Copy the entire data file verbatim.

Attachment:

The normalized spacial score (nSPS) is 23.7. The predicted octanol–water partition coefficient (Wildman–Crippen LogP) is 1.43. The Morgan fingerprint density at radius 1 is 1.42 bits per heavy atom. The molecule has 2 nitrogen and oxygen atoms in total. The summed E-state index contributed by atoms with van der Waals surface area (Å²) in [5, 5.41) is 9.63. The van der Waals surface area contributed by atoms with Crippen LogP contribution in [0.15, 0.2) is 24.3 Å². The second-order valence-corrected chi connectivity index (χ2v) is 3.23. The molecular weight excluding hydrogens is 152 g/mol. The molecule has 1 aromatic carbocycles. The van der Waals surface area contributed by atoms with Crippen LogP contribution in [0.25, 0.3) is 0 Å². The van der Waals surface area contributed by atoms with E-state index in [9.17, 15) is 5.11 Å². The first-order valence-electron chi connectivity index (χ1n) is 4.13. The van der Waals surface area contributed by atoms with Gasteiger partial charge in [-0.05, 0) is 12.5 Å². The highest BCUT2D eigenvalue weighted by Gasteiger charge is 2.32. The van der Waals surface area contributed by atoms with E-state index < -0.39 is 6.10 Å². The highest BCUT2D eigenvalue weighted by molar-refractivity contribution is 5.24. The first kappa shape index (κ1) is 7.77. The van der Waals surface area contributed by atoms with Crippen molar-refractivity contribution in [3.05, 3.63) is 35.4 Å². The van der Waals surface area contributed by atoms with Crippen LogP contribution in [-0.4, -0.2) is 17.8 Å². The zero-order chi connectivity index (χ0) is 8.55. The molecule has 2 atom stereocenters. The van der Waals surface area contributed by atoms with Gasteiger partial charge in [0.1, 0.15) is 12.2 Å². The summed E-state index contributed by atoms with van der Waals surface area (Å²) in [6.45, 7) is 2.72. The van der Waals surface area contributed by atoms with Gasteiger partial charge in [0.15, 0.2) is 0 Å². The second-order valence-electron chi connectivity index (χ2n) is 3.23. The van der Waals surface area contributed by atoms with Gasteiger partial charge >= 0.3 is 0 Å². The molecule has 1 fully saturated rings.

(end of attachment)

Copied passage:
The normalized spacial score (nSPS) is 23.7. The predicted octanol–water partition coefficient (Wildman–Crippen LogP) is 1.43. The Morgan fingerprint density at radius 1 is 1.42 bits per heavy atom. The molecule has 2 nitrogen and oxygen atoms in total. The summed E-state index contributed by atoms with van der Waals surface area (Å²) in [5, 5.41) is 9.63. The van der Waals surface area contributed by atoms with Crippen LogP contribution in [0.15, 0.2) is 24.3 Å². The second-order valence-corrected chi connectivity index (χ2v) is 3.23. The molecular weight excluding hydrogens is 152 g/mol. The molecule has 1 aromatic carbocycles. The van der Waals surface area contributed by atoms with Crippen LogP contribution in [0.25, 0.3) is 0 Å². The van der Waals surface area contributed by atoms with E-state index in [9.17, 15) is 5.11 Å². The first-order valence-electron chi connectivity index (χ1n) is 4.13. The van der Waals surface area contributed by atoms with Gasteiger partial charge in [-0.05, 0) is 12.5 Å². The highest BCUT2D eigenvalue weighted by Gasteiger charge is 2.32. The van der Waals surface area contributed by atoms with E-state index < -0.39 is 6.10 Å². The highest BCUT2D eigenvalue weighted by molar-refractivity contribution is 5.24. The first kappa shape index (κ1) is 7.77. The van der Waals surface area contributed by atoms with Crippen molar-refractivity contribution in [3.05, 3.63) is 35.4 Å². The van der Waals surface area contributed by atoms with Crippen LogP contribution in [-0.4, -0.2) is 17.8 Å². The zero-order chi connectivity index (χ0) is 8.55. The molecule has 2 atom stereocenters. The van der Waals surface area contributed by atoms with Gasteiger partial charge in [0.1, 0.15) is 12.2 Å². The summed E-state index contributed by atoms with van der Waals surface area (Å²) in [6.45, 7) is 2.72. The van der Waals surface area contributed by atoms with Gasteiger partial charge in [0.15, 0.2) is 0 Å². The second-order valence-electron chi connectivity index (χ2n) is 3.23. The van der Waals surface area contributed by atoms with Gasteiger partial charge >= 0.3 is 0 Å². The molecule has 1 fully saturated rings.